Runological Time Travel
I want to watch medieval people make runic graffiti on a stavechurch!!!
I haven’t been following the PostADay suggestions, although if I like one I make a note of it as it’s always useful to keep a list of ideas.
But I couldn’t resist this one!
As a medievalist, time travel is a subject which tends to crop up from time to time in chat. But this was a different take on it, having a machine that would only give you an hour at a time.
If the machine had to be programmed with a specific date and time, rather than an event (such as the invention of runes… *drool*…) then I would have to pick the end of a Sunday service in one of the most inscribed stavechurches in Norway, a year after it had been built.
Obviously if you get several goes, I could visit them all. It would be really hard having only one go, as I very much doubt they scratched graffiti every time they went to church.
In case you are wondering about my very specific and obscure choice, this is the subject of my thesis.
The reason for choosing a year after it was built would be to test my theory that the graffiti wasn’t all made by builders. If it was all there already I might be wrong. If I had extra goes I could then go a year earlier and meet the builders.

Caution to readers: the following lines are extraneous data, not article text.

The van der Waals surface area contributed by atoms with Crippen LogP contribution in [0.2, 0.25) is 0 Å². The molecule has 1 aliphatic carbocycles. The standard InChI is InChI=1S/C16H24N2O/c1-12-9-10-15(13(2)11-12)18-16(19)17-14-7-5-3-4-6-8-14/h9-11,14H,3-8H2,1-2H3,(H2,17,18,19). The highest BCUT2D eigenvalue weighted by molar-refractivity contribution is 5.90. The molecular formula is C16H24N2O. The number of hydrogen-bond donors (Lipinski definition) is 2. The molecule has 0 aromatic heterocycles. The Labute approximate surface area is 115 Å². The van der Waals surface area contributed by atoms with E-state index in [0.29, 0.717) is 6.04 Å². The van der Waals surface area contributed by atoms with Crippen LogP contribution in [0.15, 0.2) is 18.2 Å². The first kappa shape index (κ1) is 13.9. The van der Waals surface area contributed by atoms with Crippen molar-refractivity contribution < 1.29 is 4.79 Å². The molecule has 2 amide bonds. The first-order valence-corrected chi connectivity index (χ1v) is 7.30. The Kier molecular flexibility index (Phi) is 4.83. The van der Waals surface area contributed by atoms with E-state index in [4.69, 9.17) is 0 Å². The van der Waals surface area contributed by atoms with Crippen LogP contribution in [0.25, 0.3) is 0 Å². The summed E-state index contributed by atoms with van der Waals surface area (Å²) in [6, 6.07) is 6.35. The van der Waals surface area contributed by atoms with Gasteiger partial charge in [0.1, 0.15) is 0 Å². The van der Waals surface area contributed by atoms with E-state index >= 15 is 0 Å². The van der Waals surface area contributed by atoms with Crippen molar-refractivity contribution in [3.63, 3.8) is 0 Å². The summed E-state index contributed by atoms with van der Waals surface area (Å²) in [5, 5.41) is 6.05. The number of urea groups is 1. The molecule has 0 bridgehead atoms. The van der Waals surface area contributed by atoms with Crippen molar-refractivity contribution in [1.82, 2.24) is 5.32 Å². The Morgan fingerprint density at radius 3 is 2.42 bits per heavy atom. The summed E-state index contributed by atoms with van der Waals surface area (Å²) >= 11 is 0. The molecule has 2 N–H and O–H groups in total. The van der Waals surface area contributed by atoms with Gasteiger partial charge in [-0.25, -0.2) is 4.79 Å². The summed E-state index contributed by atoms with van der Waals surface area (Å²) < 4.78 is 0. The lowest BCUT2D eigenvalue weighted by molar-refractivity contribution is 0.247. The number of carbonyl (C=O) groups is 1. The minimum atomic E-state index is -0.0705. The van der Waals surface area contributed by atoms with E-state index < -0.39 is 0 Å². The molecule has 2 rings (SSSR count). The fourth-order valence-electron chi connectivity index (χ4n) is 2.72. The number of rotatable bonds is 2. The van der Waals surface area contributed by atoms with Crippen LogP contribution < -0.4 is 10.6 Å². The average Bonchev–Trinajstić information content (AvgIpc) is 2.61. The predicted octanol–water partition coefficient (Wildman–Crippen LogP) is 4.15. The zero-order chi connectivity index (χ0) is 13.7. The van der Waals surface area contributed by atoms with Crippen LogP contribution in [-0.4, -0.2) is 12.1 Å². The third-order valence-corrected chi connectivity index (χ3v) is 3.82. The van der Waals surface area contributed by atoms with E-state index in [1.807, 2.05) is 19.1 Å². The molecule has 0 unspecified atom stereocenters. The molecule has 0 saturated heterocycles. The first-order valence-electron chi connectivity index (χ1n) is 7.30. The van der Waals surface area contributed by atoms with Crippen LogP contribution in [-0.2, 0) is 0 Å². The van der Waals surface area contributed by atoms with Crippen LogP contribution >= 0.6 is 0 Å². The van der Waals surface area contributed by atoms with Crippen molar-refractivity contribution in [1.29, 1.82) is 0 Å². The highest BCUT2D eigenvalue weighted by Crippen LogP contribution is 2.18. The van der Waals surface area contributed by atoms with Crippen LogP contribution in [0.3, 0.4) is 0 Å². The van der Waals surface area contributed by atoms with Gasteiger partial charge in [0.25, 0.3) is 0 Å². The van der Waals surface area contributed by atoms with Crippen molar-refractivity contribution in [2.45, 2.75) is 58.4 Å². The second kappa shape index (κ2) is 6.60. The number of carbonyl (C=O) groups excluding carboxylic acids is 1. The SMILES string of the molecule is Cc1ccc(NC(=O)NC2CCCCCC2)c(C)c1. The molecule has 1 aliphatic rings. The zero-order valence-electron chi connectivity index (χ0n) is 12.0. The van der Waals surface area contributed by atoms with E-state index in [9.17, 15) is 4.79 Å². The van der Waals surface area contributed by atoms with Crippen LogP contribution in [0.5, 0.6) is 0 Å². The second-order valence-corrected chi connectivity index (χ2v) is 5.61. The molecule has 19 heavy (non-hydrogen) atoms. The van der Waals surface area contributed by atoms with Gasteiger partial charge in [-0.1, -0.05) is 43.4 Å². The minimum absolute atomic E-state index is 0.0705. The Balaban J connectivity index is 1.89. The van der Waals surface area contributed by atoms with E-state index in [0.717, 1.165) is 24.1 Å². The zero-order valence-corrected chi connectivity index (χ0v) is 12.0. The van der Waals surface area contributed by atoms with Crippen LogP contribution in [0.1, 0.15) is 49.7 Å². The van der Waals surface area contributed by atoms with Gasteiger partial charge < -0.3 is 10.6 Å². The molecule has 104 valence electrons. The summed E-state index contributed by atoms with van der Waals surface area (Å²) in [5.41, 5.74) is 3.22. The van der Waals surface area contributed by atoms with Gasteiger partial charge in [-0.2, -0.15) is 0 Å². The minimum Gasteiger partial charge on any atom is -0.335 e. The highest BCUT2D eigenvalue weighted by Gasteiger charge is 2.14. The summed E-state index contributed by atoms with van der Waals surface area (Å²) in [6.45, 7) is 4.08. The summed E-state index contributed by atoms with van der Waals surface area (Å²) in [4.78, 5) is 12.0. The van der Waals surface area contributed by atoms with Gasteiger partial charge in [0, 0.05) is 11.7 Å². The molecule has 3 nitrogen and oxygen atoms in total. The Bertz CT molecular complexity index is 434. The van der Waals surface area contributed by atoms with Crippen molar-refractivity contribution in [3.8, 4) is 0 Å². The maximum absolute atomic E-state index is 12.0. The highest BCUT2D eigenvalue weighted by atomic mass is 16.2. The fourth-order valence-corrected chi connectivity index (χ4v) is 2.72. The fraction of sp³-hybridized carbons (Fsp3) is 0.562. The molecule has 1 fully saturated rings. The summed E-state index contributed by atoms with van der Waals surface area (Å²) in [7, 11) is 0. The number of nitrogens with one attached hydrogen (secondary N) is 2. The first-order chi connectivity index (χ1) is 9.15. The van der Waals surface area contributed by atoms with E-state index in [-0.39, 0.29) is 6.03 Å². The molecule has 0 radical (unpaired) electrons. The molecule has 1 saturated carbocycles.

If I went to Torpo in 1192 I could ask Master Builder Thorolf if he had made Ål too. Unless that was to be in his future…
I might pick Borgund, the most inscribed stavechurch, probably built around 1180. You never know, I could see my knotrune being made! 😀
I could try to catch a specific inscription being written. It would be supercool to visit Vinje stavechurch on the Saturday after Botolf’s mass in 1194 to see if that was indeed the year that Sigurd Jarlsson wrote on the doorframe that he refused to reconcile with king Sverri, who killed his father and brothers in Norway’s civil war.
I think I’d need to take my supervisor, or a friend who was better than me at Old Norse, if I wanted to ask questions though. Our reconstruction of pronunciation is probably wildly wrong so communication could be tricky.
Unless Google have perfected their real time spoken language translator by the time our time machine is invented, which seems likely as that tech is a tad more advanced that time travel, which most scientists believe is impossible, especially backwards.
Oh it would be great!
Another thing I’d like to do if it was a tardis sort of machine where you can bring stuff back is to go to the Cotton library just before the terrible fire on the 23rd of October 1731 and
steal rescue all the priceless medieval manuscripts that got destroyed 😦
It would also be good to just go and listen to authentic medieval music.
But I’d be glad not to have the risk of getting stuck there. See, in the discussion on whether you’d go back to live, I wouldn’t. But to visit, a big fat YES PLEASE!
It would be great to have this tool for my research, but until such a time, I shall just have to content myself with ordinary research methods.
It seems strange to me that most people whose posts on this topic that I read would either go forward, or back to something that happened in their own life. And if they went back further, it was to change history. I just want to observe 🙂
As far as PhDs go, it doesn’t just help to be obsessed with one’s research topic, it’s actually compulsory…